Wednesday, July 18, 2012

Was your ancestor born in a workhouse?

I recently got the following request, via the Ancestry message system, about a birth certificate which said: 
Well I got Charles' birth Certificate, and to my dismay the father is left blank, but his mother is listed as an Emily Tyers. I was wondering if I could send you a copy via email and you could possibly help be make out one of the words on it... Twice under Emily it list Union "Norh/worh?" House, Watford. And that she was a servant. Do you have any idea?
Watford Union Workhouse in 1896
I replied :

It always helps if you know something about the social conditions at the time - and no-one at the time would have had any difficulty with the word you are struggling with. It was the dreaded Union Workhouse. The rich grumbled about the expense and the poor were terified that they would end up there. If you want to know more about the workhouse system read Charles Dicken's book Oliver Twist.
By the time your Charles Tyers was born in 1895 they were beginning to get a bit better - the children who where the responsibility of the Union were more likely to be fostered out and also sent to a proper school - rather than being taught in the Workhouse itself. 50 years later the workhouses were done away with - and as most of the residents were people who were too ill to look after themselves (often through old age) they became hospitals - and the Watford NHS Hospital is on the workhouse site, and the last time I was there some of the workhouse buildings were still standing. However there are major development plans and I haven't been there for at least 5 years.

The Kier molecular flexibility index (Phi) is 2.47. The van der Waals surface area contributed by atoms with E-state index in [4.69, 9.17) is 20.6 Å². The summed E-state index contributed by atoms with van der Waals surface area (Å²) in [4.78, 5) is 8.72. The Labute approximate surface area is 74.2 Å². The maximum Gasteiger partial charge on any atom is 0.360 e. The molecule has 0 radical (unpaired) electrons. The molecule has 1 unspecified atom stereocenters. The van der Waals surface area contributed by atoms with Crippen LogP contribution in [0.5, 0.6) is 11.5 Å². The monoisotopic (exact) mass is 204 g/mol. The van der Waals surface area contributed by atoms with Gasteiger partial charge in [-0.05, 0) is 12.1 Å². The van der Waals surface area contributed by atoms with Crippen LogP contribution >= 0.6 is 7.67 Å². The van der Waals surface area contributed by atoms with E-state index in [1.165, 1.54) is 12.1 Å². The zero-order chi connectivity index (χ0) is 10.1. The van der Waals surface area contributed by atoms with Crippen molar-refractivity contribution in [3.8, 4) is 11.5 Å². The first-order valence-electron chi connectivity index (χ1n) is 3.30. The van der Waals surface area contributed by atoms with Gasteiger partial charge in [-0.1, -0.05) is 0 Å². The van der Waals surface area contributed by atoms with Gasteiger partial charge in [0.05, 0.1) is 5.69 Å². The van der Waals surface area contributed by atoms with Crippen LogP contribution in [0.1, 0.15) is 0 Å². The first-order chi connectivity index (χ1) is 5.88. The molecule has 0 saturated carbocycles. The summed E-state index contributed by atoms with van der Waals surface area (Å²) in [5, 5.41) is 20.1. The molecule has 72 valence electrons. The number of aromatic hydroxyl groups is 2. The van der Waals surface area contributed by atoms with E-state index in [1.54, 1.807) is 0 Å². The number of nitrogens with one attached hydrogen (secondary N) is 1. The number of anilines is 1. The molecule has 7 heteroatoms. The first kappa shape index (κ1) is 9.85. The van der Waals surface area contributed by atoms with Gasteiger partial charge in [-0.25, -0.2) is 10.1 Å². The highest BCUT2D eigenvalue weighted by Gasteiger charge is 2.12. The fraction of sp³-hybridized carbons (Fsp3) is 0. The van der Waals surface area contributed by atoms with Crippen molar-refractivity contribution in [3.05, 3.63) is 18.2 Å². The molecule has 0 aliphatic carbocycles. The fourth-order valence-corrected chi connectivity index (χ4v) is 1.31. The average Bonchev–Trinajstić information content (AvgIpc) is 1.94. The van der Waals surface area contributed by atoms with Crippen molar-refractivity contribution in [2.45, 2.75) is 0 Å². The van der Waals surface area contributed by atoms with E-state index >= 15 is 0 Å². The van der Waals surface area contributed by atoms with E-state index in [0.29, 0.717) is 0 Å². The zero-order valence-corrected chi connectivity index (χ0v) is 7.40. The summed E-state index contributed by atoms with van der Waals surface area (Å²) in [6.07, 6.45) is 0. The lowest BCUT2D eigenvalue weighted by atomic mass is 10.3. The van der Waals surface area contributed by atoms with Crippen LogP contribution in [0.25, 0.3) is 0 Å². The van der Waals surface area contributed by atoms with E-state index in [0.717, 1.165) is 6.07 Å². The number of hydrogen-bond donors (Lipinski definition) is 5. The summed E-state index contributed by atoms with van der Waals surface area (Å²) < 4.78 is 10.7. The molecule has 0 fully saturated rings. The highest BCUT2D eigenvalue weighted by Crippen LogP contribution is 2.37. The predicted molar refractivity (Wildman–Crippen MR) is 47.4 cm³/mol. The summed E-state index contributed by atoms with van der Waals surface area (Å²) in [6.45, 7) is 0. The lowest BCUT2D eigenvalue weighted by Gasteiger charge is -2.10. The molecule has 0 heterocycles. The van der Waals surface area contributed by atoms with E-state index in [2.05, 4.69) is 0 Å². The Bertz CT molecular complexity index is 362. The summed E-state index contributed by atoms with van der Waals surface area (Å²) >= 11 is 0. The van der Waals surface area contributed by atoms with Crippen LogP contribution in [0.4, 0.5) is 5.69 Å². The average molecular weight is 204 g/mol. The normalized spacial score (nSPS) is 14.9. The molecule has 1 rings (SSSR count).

The Union Workhouse in Vicarage Road, Watford
Emily Tyers had probably been a domestic servant living in a private house away from home, and when she became too pregnant to work found herself destitute - and ended up having the child in the Workhouse. As soon as she was fit to work she would have had to find a new job, and rearing the child would have been the responsibility of the Union.
The chances of ever finding out who the father was is remote - but that is just a fact of family history - as there are similar cases in almost every family tree.
If you visit my web site at and use the search faclilty for the words WATFORD and WORKHOUSE you will find many references including one to the New Year party held in 1893. You will also find much more about Watford.
Relevant pages on the main site are on Watford Union, The New Year Party at the Union, and a general page on The Workhouse with an important link. There are many other pages where books on Watford refer to the workhouse, or where answers involve people who had connections with the workhouse.

1 comment:

  1. I assume this is about the Charles [blank] who was sent to Canada in 1907. Although Emily can be found as a domestic servant at Watford in 1901, she is otherwise difficult to trace. If as I suspect your correspondent is Canadian and cannot easily visit HALS she might try writing to them. They are likely to have the Admission and Discharge Books for Watford Union Workhouse and those may give some information (I do agree Emily probably was there for as short a time as possible around the birth; there is a similar instance in my own family). Additionally, the Guardians would have made every effort to establish Charles's paternity as they could make him support the child rather than it becoming dependent on the parish. Anthony


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